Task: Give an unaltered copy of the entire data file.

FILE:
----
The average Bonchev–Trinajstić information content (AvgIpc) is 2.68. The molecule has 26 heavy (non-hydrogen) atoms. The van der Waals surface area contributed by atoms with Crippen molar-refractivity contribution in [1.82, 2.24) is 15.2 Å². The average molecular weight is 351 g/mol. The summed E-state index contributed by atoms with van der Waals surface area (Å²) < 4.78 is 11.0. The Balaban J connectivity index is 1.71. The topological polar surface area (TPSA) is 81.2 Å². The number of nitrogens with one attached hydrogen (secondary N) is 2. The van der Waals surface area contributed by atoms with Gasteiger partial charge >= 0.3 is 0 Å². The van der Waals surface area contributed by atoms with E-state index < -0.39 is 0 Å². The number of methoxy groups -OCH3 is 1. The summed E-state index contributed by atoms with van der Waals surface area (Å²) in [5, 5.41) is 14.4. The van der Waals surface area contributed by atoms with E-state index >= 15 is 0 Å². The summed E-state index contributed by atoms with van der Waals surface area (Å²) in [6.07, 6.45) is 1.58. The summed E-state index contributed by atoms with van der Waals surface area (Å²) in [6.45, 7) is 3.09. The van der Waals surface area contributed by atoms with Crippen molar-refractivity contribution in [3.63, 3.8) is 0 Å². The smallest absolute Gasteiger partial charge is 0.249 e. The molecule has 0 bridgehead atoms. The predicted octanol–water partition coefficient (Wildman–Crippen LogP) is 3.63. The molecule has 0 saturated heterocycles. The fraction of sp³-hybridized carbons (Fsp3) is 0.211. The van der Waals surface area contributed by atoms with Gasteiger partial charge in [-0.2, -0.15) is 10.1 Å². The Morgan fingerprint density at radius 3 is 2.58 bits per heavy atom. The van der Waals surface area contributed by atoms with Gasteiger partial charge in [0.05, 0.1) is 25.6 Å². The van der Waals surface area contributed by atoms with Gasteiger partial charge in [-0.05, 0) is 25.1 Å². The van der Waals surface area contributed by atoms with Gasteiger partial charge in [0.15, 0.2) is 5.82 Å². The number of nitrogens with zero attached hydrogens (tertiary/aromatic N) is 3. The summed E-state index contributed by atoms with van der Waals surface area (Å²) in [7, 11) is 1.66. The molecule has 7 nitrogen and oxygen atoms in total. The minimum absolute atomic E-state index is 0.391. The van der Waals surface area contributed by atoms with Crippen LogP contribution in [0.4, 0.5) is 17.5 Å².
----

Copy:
The average Bonchev–Trinajstić information content (AvgIpc) is 2.68. The molecule has 26 heavy (non-hydrogen) atoms. The van der Waals surface area contributed by atoms with Crippen molar-refractivity contribution in [1.82, 2.24) is 15.2 Å². The average molecular weight is 351 g/mol. The summed E-state index contributed by atoms with van der Waals surface area (Å²) < 4.78 is 11.0. The Balaban J connectivity index is 1.71. The topological polar surface area (TPSA) is 81.2 Å². The number of nitrogens with one attached hydrogen (secondary N) is 2. The van der Waals surface area contributed by atoms with Gasteiger partial charge >= 0.3 is 0 Å². The van der Waals surface area contributed by atoms with E-state index < -0.39 is 0 Å². The number of methoxy groups -OCH3 is 1. The summed E-state index contributed by atoms with van der Waals surface area (Å²) in [5, 5.41) is 14.4. The van der Waals surface area contributed by atoms with E-state index >= 15 is 0 Å². The summed E-state index contributed by atoms with van der Waals surface area (Å²) in [6.07, 6.45) is 1.58. The summed E-state index contributed by atoms with van der Waals surface area (Å²) in [6.45, 7) is 3.09. The van der Waals surface area contributed by atoms with Crippen molar-refractivity contribution in [3.63, 3.8) is 0 Å². The smallest absolute Gasteiger partial charge is 0.249 e. The molecule has 0 bridgehead atoms. The predicted octanol–water partition coefficient (Wildman–Crippen LogP) is 3.63. The molecule has 0 saturated heterocycles. The fraction of sp³-hybridized carbons (Fsp3) is 0.211. The van der Waals surface area contributed by atoms with Gasteiger partial charge in [-0.2, -0.15) is 10.1 Å². The Morgan fingerprint density at radius 3 is 2.58 bits per heavy atom. The van der Waals surface area contributed by atoms with Gasteiger partial charge in [0.05, 0.1) is 25.6 Å². The van der Waals surface area contributed by atoms with Gasteiger partial charge in [-0.05, 0) is 25.1 Å². The van der Waals surface area contributed by atoms with Gasteiger partial charge in [0.15, 0.2) is 5.82 Å². The number of nitrogens with zero attached hydrogens (tertiary/aromatic N) is 3. The summed E-state index contributed by atoms with van der Waals surface area (Å²) in [7, 11) is 1.66. The molecule has 7 nitrogen and oxygen atoms in total. The minimum absolute atomic E-state index is 0.391. The van der Waals surface area contributed by atoms with Crippen LogP contribution in [0.4, 0.5) is 17.5 Å².